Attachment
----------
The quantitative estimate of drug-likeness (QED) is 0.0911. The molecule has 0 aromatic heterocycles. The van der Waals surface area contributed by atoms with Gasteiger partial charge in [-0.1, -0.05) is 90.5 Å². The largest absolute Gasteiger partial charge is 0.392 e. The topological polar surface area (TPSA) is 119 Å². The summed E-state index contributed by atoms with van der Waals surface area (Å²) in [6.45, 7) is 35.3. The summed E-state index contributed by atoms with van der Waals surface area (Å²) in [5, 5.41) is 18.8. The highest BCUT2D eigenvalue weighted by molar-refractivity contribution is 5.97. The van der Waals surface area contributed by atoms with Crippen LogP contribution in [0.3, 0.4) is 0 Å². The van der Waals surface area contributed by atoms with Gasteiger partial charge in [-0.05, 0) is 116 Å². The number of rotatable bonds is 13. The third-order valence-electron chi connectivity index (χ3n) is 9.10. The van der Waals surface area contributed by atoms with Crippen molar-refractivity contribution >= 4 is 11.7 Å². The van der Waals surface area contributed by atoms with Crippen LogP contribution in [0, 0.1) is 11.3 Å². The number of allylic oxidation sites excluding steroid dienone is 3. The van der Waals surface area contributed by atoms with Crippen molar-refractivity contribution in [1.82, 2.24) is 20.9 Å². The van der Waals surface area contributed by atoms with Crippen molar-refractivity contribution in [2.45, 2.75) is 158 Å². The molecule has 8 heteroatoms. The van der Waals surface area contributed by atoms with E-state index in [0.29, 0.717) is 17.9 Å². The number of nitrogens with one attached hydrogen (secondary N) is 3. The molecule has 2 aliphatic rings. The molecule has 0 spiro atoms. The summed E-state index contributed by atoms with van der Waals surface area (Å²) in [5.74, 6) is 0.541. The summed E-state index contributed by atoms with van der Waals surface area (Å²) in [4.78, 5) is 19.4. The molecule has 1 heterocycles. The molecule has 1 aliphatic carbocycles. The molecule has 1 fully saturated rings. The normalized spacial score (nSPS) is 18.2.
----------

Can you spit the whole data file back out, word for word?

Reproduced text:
The quantitative estimate of drug-likeness (QED) is 0.0911. The molecule has 0 aromatic heterocycles. The van der Waals surface area contributed by atoms with Gasteiger partial charge in [-0.1, -0.05) is 90.5 Å². The largest absolute Gasteiger partial charge is 0.392 e. The topological polar surface area (TPSA) is 119 Å². The summed E-state index contributed by atoms with van der Waals surface area (Å²) in [6.45, 7) is 35.3. The summed E-state index contributed by atoms with van der Waals surface area (Å²) in [5, 5.41) is 18.8. The highest BCUT2D eigenvalue weighted by molar-refractivity contribution is 5.97. The van der Waals surface area contributed by atoms with Crippen LogP contribution in [0.3, 0.4) is 0 Å². The van der Waals surface area contributed by atoms with Gasteiger partial charge in [-0.05, 0) is 116 Å². The number of rotatable bonds is 13. The third-order valence-electron chi connectivity index (χ3n) is 9.10. The van der Waals surface area contributed by atoms with Crippen molar-refractivity contribution >= 4 is 11.7 Å². The van der Waals surface area contributed by atoms with Crippen LogP contribution in [0, 0.1) is 11.3 Å². The number of allylic oxidation sites excluding steroid dienone is 3. The van der Waals surface area contributed by atoms with Crippen molar-refractivity contribution in [1.82, 2.24) is 20.9 Å². The van der Waals surface area contributed by atoms with Crippen molar-refractivity contribution in [2.45, 2.75) is 158 Å². The molecule has 8 heteroatoms. The van der Waals surface area contributed by atoms with E-state index in [0.29, 0.717) is 17.9 Å². The number of nitrogens with one attached hydrogen (secondary N) is 3. The molecule has 2 aliphatic rings. The molecule has 0 spiro atoms. The summed E-state index contributed by atoms with van der Waals surface area (Å²) in [5.74, 6) is 0.541. The summed E-state index contributed by atoms with van der Waals surface area (Å²) in [4.78, 5) is 19.4. The molecule has 1 heterocycles. The molecule has 1 aliphatic carbocycles. The molecule has 1 fully saturated rings. The normalized spacial score (nSPS) is 18.2.